Some game companies generally want to produce lots of content, but they fail at keeping up with their players’ needs because they don't use a formal live ops content calendar.
Bejeweled’s spring event is a great example. Their yearly spring comes with unique rules and prizes. It’s also a generic seasonal event that intentionally avoids mainstream holidays so it doesn’t compete with other games.
7. Player Doesn’t Progress Early
You don’t have to rush the player through the game right away, but they need some early wins to make them feel invested. If there’s no feeling of reward, they won’t have any incentive to keep playing. After all, we play games to feel rewarded.
That said, don’t bombard new players with too many rewards early in the game. If there’s no challenge or investment needed to get those rewards, they won’t feel like rewards at all.
8. Overly Challenging Gameplay
Challenging gameplay is important so people feel like the game is worth their time, but there’s a limit, especially in the beginning. Overly challenging gameplay just makes people feel frustrated.
How hard is too hard? That depends on your player and your game. Dig into your analytics to discover where people spend an inordinate amount of time in your game, or where they decide to give up.
9. Undeveloped Community / Small Player Base
If the value of your game comes partly (or entirely) from its social element, and you don’t have people to socialize with, then the game doesn’t have much value.
Admittedly, this is a catch-22 problem. You might need to focus on acquisition for a while until there’s a population to make that social element provide value.
If players complain about a low population even though you have a lot of players, investigate whether your features that are supposed to bring them together actually work.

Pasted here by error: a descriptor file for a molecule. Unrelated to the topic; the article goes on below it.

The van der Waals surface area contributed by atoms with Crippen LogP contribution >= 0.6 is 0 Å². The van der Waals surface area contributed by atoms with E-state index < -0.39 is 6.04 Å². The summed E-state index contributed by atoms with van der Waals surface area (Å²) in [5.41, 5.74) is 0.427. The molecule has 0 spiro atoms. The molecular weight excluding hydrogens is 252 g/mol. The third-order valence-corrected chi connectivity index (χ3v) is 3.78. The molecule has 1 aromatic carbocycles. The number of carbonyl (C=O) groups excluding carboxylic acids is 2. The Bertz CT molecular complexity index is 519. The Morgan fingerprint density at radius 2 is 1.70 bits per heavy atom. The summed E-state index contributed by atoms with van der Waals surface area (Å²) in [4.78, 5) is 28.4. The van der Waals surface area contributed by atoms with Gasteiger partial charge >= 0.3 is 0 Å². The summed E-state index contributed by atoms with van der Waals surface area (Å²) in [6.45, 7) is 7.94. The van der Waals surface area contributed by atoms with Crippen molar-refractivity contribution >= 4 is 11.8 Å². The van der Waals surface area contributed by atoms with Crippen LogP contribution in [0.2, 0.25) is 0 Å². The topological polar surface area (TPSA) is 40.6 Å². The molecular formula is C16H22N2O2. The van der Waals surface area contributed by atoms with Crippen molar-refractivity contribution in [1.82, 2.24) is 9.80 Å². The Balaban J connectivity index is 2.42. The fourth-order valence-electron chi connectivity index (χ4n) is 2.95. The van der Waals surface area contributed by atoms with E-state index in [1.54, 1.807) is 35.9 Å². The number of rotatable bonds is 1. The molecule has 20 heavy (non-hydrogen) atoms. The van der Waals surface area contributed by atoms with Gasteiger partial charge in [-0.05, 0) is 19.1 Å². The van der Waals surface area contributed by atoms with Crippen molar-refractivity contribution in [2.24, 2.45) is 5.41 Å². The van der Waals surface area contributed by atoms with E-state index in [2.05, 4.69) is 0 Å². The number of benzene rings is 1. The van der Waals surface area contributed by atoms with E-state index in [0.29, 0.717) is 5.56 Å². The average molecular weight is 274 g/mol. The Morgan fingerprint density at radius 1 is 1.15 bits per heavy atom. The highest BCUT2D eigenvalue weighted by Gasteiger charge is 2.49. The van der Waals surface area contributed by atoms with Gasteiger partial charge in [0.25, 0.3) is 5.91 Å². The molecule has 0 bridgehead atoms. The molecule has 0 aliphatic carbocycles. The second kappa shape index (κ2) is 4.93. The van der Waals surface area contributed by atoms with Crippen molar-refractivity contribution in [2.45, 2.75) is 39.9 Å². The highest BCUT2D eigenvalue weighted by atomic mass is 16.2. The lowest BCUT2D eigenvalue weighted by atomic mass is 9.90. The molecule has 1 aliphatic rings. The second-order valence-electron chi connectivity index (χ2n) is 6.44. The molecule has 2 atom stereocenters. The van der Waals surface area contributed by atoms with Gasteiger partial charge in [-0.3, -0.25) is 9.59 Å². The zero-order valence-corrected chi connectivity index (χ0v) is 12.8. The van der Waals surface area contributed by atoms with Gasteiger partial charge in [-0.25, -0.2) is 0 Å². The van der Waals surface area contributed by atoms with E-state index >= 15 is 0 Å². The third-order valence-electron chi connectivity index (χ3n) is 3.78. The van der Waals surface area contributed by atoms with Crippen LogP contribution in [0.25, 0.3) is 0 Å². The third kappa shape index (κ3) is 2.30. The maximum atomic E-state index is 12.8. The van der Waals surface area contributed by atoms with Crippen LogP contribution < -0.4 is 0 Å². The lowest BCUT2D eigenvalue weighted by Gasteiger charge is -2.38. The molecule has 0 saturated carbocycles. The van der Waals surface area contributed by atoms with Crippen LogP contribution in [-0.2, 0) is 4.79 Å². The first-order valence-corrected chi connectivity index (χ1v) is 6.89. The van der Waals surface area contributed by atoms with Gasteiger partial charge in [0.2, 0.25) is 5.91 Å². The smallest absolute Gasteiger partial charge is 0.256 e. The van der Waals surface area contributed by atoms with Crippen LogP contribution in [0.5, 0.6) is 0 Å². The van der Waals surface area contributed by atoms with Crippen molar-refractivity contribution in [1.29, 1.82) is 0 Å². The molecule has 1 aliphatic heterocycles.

10. Poor Marketing / Acquisition
In your marketing, you make a promise to your players about your game. You make a case for why it’s worthy of their time (and possibly their money). This creates an expectation.
If your game doesn’t deliver on that promise, there’s a good chance your players will abandon it, even if your game is objectively good.
It’s important to set expectations in your marketing that your game can easily meet. Ideally, your game should be able to overcome those expectations.
In some cases, poor marketing can target the wrong type of player. If you acquire new players who aren’t right for your game, they’re all guaranteed to abandon your game.
11. Punished for Inactivity
Punishing inactive players (crops withered, loot stolen, castle destroy, etc.) has some potential to keep players coming back. If they know they’ll lose progress if they don’t log in, naturally they’ll log in.
But this is a double-edged sword. If a player has to take a break for a legitimate reason (like work, travel, school, or illness), they will feel needlessly punished for something they can’t control.
Instead of punishing players for not logging in, reward them for logging in regularly. This way they work to get a reward rather than work to avoid a pain.
12. Your Game is a Clone
You might be tempted to copy the gameplay, monetization mechanics, and controls of another popular game. If you could just take a little market share, you could be profitable, right?
Actually, no. Copying hit games is a failing strategy. If your game is just a reskinned version of another game, your players will notice right away.
If you want to be successful, it’s important to dominate a category (by inventing one or finding a vulnerable one) and innovating at the macro level. Little improvements don’t attract and retain new players, but big ones do.
13. Poor Performance
This should go without saying. People will leave if your game loads slowly, lags, bugs out, or crashes. Your awesome loop and mechanics won’t matter if they can’t, you know, play the game.
Fight Churn with Engaging Experiences
Obviously all of those reasons don’t apply to your game. But I bet a few of them made you pause and think, “Well, maybe…”
As a game designer, your job is to create an engaging experience that delights your players as long as possible. As a business, your job is to foster a faithful player base to maximize revenue. The first step to serving both functions is to identify why players abandon your game.